Liberia’s top female politician took a strong early lead Wednesday in a presidential runoff as her millionaire soccer star opponent charged the vote was fraudulent, clouding elections that had raised hopes for peace in the war-ravaged country.
Harvard-educated Ellen Johnson-Sirleaf had 56.4 percent of Tuesday’s vote with results in from 59 percent of polling stations across the country, the head of the National Election Commission said. George Weah had 43.6 percent.
Weah, at a news conference held Wednesday as election commission chairwoman Frances Johnson-Morris was speaking to reporters elsewhere in the capital, charged poll workers had plans to stuff ballot boxes in Johnson-Sirleaf’s favor. His allegations came despite U.N. assurances that the vote was clean.
Initial results were being reported as they came in, often from remote areas. It could take up to two weeks for the final outcome to be known.
Weah called on the election commission chief to step down.
“The world is saying this election was free and fair, which was not true,” Weah said, displaying 39 ballots marked for Johnson-Sirleaf that he claimed were among the extra ballots with which workers had been supplied. He said a concerned poll worker had handed the ballots over to his party.
“No Weah! No peace!” chanted hundreds of angry supporters at his headquarters. Soon afterward, two white U.N. tanks rode by as a helicopter surveyed the scene from above.
Johnson-Morris said Weah’s camp had not filed evidence of fraud with the electoral commission.
“If there is evidence, they need to share that evidence with us within 72 hours. That’s the rule,” she told reporters. “We have not gotten any complaints of that sort.”
No reports of fraud, U.N. mission says
Paul Risley, spokesman for the U.N. mission in Liberia, told The Associated Press “there have been no reports that we are aware of from yesterday’s polling that would indicate fraud of the nature that the CDC campaign is alleging.” The CDC is Weah’s Congress for Democratic Change party.
Risley also said the United Nations was awaiting reports of international domestic observers who monitored the vote.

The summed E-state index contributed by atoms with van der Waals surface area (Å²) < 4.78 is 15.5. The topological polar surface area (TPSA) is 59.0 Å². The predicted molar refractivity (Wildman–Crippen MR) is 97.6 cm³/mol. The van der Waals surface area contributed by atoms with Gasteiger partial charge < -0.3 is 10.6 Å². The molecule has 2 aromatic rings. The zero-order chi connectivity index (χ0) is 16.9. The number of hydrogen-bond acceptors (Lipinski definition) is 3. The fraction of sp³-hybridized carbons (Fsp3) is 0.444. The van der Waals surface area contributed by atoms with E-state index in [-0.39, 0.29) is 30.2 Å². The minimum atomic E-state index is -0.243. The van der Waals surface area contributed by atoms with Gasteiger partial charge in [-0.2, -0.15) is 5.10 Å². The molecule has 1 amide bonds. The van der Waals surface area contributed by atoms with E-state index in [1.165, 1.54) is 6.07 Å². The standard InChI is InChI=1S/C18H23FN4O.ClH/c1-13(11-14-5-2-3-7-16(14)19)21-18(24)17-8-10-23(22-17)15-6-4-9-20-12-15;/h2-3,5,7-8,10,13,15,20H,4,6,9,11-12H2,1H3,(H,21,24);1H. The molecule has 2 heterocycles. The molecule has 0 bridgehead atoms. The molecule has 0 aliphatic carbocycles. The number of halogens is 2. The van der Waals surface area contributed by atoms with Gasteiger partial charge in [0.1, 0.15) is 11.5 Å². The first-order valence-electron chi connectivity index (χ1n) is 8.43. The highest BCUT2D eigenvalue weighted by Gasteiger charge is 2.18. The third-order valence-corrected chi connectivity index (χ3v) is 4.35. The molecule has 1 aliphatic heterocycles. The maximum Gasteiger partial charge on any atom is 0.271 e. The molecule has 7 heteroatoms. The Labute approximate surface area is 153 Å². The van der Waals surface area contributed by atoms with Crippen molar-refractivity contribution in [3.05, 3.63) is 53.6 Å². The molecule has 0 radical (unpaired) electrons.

Alan Doss, head of the U.N. mission in Liberia, had declared the vote “peaceful and transparent,” and Johnson-Morris had praised the vote and urged the candidates and the country to accept the results.
Weah and Johnson-Sirleaf, a former finance minister, finished first and second in the Oct. 11 first round, which weeded out 20 other candidates, including warlords and rebel leaders. Tuesday’s runoff was held because nobody won an outright majority in the first round.
From slums to stardom
Weah’s ascent from Monrovia’s slums to international soccer stardom had earned great appeal in a dirt-poor country short on heroes. He is a high school dropout with no experience in government, but that was seen as a plus by many in a country long ruled by coup leaders and warlords.
Johnson-Sirleaf boasts a master’s degree in public administration from Harvard University and has a résumé full of top postings in government and the United Nations. But her role in past failed governments was seen as a drawback by some. If successful, she would become Africa’s first elected female president.
About 1.3 million people were registered to vote. Turnout Tuesday appeared lower than the first round, in which Weah took 28 percent to Johnson-Sirleaf’s 20 percent. A simple majority had been needed for outright victory.
Founded by freed American slaves in the mid-1800s, Africa’s first republic was once among its most prosperous, rich in diamonds, ancient forests and rubber.
Years of war ended in 2003 when warlord-turned-president Charles Taylor was forced to step down as advancing rebels shelled the capital.
A 15,000-strong U.N. force was deployed afterward and now supports a transitional government led by Gyude Bryant.